Wednesday, July 11, 2012

fun in the House of Deputies

 There are many serious articles about the serious work being done at General Convention.  You can read official church posts here:  I am, therefore, going to avoid that repetition.  There are other equally interesting things going on here. 

Dress Like Gregory Straub Day, for example.

Dress Like Gregory Straub Day includes the wearing of bow ties and an astonishing assortment of jackets.
His opening attire (if I have the date correct), was a jacket specially made for the occasion, a blazer in black and white checks in a nod to the Indy 500.  

GC Secretary Gregory Straub's wardrobe brightening up deliberations in the House of Deputies this week
However, the Secretary is not the only one whose sense of color brightens the House of Deputies.  There is also a tradition of decorating the delegation table pole on which is written the name of the diocese.  Maryland, for example, has a large stuffed crab sitting atop theirs. 
The empty  House of Deputies early this morning while I was delivering paperwork during a volunteering shift with Print Distribution
The Diocese of Central Florida wins the decoration prize this year, I think. In any case, they are certainly the easiest to locate on the floor! 

But here is the best, something that intrigued me as I heard little references here and there, and even a nod to it by President Bonnie Anderson herself.

An excerpt from :
Deputies play ball — Bonnie Ball

The members of the House of Deputies conduct the business of the church in an aura of parliamentary collegiality every day. Behind the scenes, however, there is intense competition. A number of the deputies are engaged in a convention-long game of Bonnie Ball.

Participants are able to collect points for engaging in activities or having certain experiences in the course of the participation in the House of Deputies. There are 28 possible ways to earn points. For instance, a member of the house can earn 10 points if he or she has to be reminded of the “decorum of the House” or if one tries to make up a new parliamentary rule or procedure (such as a “friendly amendment”). Fifteen points are earned by a deputy who mentions Bonnie Ball while addressing the chair.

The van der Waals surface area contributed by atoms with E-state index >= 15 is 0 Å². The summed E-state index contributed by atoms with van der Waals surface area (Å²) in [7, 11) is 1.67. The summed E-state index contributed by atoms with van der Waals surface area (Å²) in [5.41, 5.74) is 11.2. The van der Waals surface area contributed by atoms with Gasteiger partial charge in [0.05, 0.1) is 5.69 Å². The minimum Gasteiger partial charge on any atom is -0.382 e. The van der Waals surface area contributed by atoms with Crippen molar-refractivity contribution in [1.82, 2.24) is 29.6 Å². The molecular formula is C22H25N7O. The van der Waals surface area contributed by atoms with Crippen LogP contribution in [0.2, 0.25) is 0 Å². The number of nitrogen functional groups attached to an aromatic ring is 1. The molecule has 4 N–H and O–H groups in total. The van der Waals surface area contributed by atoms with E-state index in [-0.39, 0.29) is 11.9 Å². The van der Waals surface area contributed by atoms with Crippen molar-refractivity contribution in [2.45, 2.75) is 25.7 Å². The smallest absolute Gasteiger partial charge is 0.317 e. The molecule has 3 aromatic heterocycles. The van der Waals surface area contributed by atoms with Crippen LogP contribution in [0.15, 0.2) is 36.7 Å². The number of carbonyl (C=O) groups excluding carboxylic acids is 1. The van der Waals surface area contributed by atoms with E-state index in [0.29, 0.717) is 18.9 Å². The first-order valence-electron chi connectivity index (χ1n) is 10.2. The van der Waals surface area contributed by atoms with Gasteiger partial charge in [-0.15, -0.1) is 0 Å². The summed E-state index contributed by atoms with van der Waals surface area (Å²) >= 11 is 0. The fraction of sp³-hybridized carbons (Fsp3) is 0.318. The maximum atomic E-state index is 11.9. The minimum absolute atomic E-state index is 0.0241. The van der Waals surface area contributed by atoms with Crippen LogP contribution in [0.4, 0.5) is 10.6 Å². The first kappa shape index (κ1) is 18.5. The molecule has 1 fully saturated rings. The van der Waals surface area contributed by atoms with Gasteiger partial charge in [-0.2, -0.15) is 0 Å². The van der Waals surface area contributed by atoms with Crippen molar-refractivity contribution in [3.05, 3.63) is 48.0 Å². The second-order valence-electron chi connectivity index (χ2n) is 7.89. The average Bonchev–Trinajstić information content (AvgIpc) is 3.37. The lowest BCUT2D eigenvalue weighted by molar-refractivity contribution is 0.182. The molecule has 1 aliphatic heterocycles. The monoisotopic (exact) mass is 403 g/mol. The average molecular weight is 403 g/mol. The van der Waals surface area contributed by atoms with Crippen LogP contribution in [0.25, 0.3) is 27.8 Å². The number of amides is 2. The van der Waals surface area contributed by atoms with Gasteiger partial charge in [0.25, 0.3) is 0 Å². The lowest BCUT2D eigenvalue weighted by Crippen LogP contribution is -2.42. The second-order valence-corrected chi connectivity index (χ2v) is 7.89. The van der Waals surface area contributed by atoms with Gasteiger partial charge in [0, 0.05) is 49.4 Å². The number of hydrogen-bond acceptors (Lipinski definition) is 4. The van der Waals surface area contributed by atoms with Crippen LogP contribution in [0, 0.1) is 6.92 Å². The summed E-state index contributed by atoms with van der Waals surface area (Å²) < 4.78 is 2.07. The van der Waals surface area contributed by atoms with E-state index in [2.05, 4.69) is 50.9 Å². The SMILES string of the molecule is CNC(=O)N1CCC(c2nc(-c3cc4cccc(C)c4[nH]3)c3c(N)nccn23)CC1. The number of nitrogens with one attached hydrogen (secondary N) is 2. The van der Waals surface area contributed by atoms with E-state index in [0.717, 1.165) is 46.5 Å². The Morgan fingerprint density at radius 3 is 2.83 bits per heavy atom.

Each day of the convention constitutes an inning and thus the game consists of eight innings.

The Rev. Canon Gregory Straub, the church’s executive officer and secretary of the General Convention, holds a commanding lead of 50 points. His closest competitor is Massachusetts Deputy Samuel Gould with 27 points.

The origins of this moveable feast of point gathering are secret, the Rt. Rev. William White, first bishop of Pennsylvania, told ENS via e-mail July 11.

White, who served as Pennsylvania bishop from Feb. 4, 1787 until his death July 17, 1836, is the umpire of Bonnie Ball. The ump’s/bishop’s comments on the play, along with the comments of some players, are here (

“And I can tell you that we are having a hoot of a good time knowing that others are as well!” White wrote.

The Bonnie Ball website urges players and fans to make a donation to Episcopal Relief and Development’s NetsforLife® Inspiration Fund.

To see the website and catch the latest scores, go to the website and check out the current standings of the players.

Just for the record, I have to say that Bonnie Anderson is amazing. She keeps her cool and her sense of humor even when there is an amendment to the previously amended amendment and someone calls for a vote by orders. Wait, what page of what calendar on what date on which resolution, again?  Pray for her, give thanks for her service during these (six?) years, and pray for the new president who will take over at the end of this Convention.

Bonnie Anderson, outgoing President of the House of Deputies
Pray, too, for all the deputies (and bishops) who are working so hard and getting so punchy as they try to complete this year's legislative work in record time. 
singing our prayer in the House of Deputies today
May the Holy Spirit bless them, guide them, and continue to give them the gift of holy laughter when they need it.

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